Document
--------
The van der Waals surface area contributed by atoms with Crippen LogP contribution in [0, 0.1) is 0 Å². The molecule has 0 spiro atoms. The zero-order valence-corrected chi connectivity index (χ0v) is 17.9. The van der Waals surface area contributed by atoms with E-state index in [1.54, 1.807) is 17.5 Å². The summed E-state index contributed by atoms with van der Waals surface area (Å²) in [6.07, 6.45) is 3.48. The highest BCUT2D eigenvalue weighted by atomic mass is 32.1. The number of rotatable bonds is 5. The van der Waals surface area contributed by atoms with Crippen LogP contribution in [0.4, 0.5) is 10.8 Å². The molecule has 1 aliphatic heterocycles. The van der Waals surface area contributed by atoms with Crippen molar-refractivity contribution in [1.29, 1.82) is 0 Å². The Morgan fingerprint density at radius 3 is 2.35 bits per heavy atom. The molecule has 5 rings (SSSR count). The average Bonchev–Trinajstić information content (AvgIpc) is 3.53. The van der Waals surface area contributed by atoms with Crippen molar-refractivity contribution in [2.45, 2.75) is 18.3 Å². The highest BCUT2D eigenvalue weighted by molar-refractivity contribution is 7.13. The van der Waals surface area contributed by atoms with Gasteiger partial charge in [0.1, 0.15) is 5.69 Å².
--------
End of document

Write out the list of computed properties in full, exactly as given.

The van der Waals surface area contributed by atoms with Crippen LogP contribution in [0, 0.1) is 0 Å². The molecule has 0 spiro atoms. The zero-order valence-corrected chi connectivity index (χ0v) is 17.9. The van der Waals surface area contributed by atoms with E-state index in [1.54, 1.807) is 17.5 Å². The summed E-state index contributed by atoms with van der Waals surface area (Å²) in [6.07, 6.45) is 3.48. The highest BCUT2D eigenvalue weighted by atomic mass is 32.1. The number of rotatable bonds is 5. The van der Waals surface area contributed by atoms with Crippen LogP contribution in [0.4, 0.5) is 10.8 Å². The molecule has 1 aliphatic heterocycles. The van der Waals surface area contributed by atoms with Crippen molar-refractivity contribution in [1.29, 1.82) is 0 Å². The Morgan fingerprint density at radius 3 is 2.35 bits per heavy atom. The molecule has 5 rings (SSSR count). The average Bonchev–Trinajstić information content (AvgIpc) is 3.53. The van der Waals surface area contributed by atoms with Crippen molar-refractivity contribution in [2.45, 2.75) is 18.3 Å². The highest BCUT2D eigenvalue weighted by molar-refractivity contribution is 7.13. The van der Waals surface area contributed by atoms with Gasteiger partial charge in [0.1, 0.15) is 5.69 Å².